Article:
This page contains a Flash digital edition of a book.


Proving outcomes: Local authorities will have to prove they offer value for money, says ISPAL chair Peter Mann

Peter Mann Chair, ISPAL

The next few years will change the face of local authority leisure. The extent of this change will depend on the level of government grant to councils and the priority given to leisure services. As a discretionary service, leisure is

more exposed than other local authority services. While the public sector will remain at the heart of leisure, I believe we’ll witness a focus away from direct provision towards a promoting, facilitating and commissioning role. Leisure departments will need to

actively promote the benefi ts that leisure and culture bring to a community:

Peter Howells

Operations director, Leisure Connection

At Leisure Connection, we’re working closely with our local authority partners to look at how we can support them through the tough years ahead. The next three to fi ve years will be

crucial, but we expect to come out the other side. For those authorities that have already outsourced leisure, I think it will be a time to review how operators are working. For those that haven’t, it could be an attractive prospect.


social inclusion, general wellbeing, crime reduction and health. Although undervalued in a diffi cult fi nancial climate, these can bind communities together during hard times. There will also need to be a greater

emphasis on building links with local employers, to facilitate the fi nancial and human resources potentially available via company corporate social responsibility programmes. Reviewing the objectives of these programmes may open up new opportunities for companies and councils to work together. Another role could be the purchasing

of specifi c outcomes, activities or time from other public sector providers, such as schools or new community, third sector or private sector providers. Facility rationalisation appears

unavoidable and only the best located, The biggest change in the last 20

years of local authority leisure has been the outsourcing of leisure as a non- statutory service. As a result, private operators have entered the market and have invested millions in the provision of public access leisure and other cultural facilities. To the end user, the quality of the service has signifi cantly improved. Local authority leisure centres are no longer the poor relation in the industry. Leisure Connection is now broadening

the scope of the projects it manages. We’ve taken on various outreach programmes for sport and the community and manage numerous theatres, arts centres and arts outreach programmes.

Read Health Club Management online at

best managed and output-driven facilities may survive the cuts. Facilities might be scaled down to a central hub site only. Where local authorities continue providing direct leisure services, they will need to demonstrate that they offer value for money, through optimising income, driving down costs and continuing to develop enhanced facilities and products which refl ect the quality expectations of their customers. ISPAL and ISRM are working with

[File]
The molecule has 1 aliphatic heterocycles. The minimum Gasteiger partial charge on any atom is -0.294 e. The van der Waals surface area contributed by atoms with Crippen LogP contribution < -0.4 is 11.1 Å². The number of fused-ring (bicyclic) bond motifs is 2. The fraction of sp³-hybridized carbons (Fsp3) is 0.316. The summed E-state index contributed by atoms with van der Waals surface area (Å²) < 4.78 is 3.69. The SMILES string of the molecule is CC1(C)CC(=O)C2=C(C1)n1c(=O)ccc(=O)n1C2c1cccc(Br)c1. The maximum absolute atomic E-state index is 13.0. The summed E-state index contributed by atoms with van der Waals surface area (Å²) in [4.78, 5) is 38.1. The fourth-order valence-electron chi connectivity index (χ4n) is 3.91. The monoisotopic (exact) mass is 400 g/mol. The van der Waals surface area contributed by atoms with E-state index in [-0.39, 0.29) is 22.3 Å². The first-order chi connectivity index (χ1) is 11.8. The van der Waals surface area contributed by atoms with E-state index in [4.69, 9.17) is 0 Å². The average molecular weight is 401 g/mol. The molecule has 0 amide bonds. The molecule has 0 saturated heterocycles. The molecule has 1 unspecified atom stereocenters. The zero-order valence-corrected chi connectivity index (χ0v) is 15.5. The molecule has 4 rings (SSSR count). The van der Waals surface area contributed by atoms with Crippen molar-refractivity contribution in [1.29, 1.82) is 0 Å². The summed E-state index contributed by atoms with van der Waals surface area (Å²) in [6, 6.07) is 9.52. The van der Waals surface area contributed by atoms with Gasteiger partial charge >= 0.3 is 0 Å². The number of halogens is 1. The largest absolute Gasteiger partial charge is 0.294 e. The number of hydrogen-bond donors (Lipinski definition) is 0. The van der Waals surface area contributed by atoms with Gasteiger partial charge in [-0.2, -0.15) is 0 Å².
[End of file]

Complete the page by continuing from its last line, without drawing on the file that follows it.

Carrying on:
the Privy Council and key stakeholders towards the potential creation of the Chartered Institute of Sport. This new institute won’t solve all the challenges, but it will play a key role in helping us become more adept at managing, pioneering, facilitating, promoting and commissioning the services our communities so urgently need.

For Leisure Connection, despite the

spending review, it’s still business as usual: focusing on our swim and gym revenue lines, managing our cost base, especially utilities, and looking at where to make investments. In terms of the future, we experience

a great deal of interest in our health and community hub in Downham Leisure Centre, managed on behalf of the London Borough of Lewisham. This project houses a state of the art leisure centre and swimming pool but also a community access point, numerous surgeries and practices and a popular library. This type of integrated facility could become the future for new provision and services.

february 2011 © cybertrek 2011


Page 1  |  Page 2  |  Page 3  |  Page 4  |  Page 5  |  Page 6  |  Page 7  |  Page 8  |  Page 9  |  Page 10  |  Page 11  |  Page 12  |  Page 13  |  Page 14  |  Page 15  |  Page 16  |  Page 17  |  Page 18  |  Page 19  |  Page 20  |  Page 21  |  Page 22  |  Page 23  |  Page 24  |  Page 25  |  Page 26  |  Page 27  |  Page 28  |  Page 29  |  Page 30  |  Page 31  |  Page 32  |  Page 33  |  Page 34  |  Page 35  |  Page 36  |  Page 37  |  Page 38  |  Page 39  |  Page 40  |  Page 41  |  Page 42  |  Page 43  |  Page 44  |  Page 45  |  Page 46  |  Page 47  |  Page 48  |  Page 49  |  Page 50  |  Page 51  |  Page 52  |  Page 53  |  Page 54  |  Page 55  |  Page 56  |  Page 57  |  Page 58  |  Page 59  |  Page 60  |  Page 61  |  Page 62  |  Page 63  |  Page 64  |  Page 65  |  Page 66  |  Page 67  |  Page 68  |  Page 69  |  Page 70  |  Page 71  |  Page 72  |  Page 73  |  Page 74  |  Page 75  |  Page 76  |  Page 77  |  Page 78  |  Page 79  |  Page 80  |  Page 81  |  Page 82  |  Page 83  |  Page 84